DS India PLM Summit 2010 – Breakout SessionEvents, Featured Wednesday, November 17th, 2010
After lunch there were breakout sessions. I picked the Automotive track, the theme of which was again “lifelike experience”. There was an hour long panel discussion, the panel consisting of eminent people from the auto industry, Indian and foreign. The Indian auto industry is going through the roof. Suppliers are not being able to supply adequate number of parts to OEM’s. One question was whether all was well under the hood and whether this astronomical growth was sustainable.The consensus among the panelists was that the growth that we are now seeing is the pent up demand showing itself. That being said, everyone expected the growth to contain although the numbers would go down to more reasonable levels as time progressed. One of the panelists from Detroit was of the opinion that India is in quite an enviable position.
Another question was whether OEM’s were looking to take back some of the engineering back in house from Tier 1 suppliers. One panelist replied in the negative saying that OEM’s were constrained by their own resources. Another panelist gave the example of Toyota and how they had very tightly integrated their suppliers into their environment and hence the need for taking back engineering was simply not there. Collaboration was the key.
A followup question was who takes the lead in innovation: the OEM or the suppliers or legislation. The moderator added asking whether the customer was involved in innovation at all. One panelist replied that the person who instigates innovation almost always was the one who is the sufferer in the situation. Another was of the opinion that the customer should trigger innovation. A third panelist said that it largely depended on the nature of the relationship between the OEM and their supplier.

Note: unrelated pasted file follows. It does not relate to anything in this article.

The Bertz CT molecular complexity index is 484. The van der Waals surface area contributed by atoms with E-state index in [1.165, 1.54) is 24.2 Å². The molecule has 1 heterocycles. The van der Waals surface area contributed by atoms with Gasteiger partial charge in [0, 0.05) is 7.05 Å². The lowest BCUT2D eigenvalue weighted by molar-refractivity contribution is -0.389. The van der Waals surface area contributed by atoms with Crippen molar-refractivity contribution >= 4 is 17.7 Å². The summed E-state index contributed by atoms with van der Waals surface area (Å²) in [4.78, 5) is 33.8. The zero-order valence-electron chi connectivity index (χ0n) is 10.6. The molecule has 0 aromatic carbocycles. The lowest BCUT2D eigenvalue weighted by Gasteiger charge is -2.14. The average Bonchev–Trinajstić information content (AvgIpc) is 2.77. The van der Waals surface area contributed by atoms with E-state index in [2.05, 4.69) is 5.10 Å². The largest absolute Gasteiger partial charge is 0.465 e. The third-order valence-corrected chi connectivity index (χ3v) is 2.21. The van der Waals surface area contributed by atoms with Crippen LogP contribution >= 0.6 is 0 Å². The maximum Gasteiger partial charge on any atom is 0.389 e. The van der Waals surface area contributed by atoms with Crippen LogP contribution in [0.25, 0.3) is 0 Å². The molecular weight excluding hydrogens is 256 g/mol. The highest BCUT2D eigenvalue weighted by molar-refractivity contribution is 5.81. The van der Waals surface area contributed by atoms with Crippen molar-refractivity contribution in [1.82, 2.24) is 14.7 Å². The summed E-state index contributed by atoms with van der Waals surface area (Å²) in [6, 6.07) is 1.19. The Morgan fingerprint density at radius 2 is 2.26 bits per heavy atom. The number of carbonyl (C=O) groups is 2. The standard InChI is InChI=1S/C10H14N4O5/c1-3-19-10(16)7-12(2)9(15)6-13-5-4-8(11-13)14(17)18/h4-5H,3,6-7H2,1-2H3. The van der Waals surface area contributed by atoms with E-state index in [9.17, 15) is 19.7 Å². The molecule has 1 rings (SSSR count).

A member of the audience asked the panelists about the scarcity of skilled manpower in India for product design and development. The person wondered whether the hype created by the IT industry in India was responsible for it. None of the panelists really answered that question, but one did quote a recent study suggesting that only 10% of the 400,000 engineers graduating in India are employable in product design and development. Another panelist drew a distinction between teaching a person how to use a tool and showing him how he can innovate with that tool.
Another question was, as a country, should India be the focussed on innovation only in terms of coming up with low cost products and processes. One panelist was of the opinion that low cost was normally a part of every innovative product or process. Someone in the audience who called himself an innovation consultant questioned how we could create a culture that fostered innovation. One panelist was of the opinion that availability of technology was a key factor in creating an environment that fostered innovation. Another said that the people entrusted with the job of innovation should not be constrained. Another said that the culture change needs to happen at the top before it can trickle down to the people who actually do the innovation.
Disclosure: Dassault Systemes paid for my airfare, airport transfers and hotel.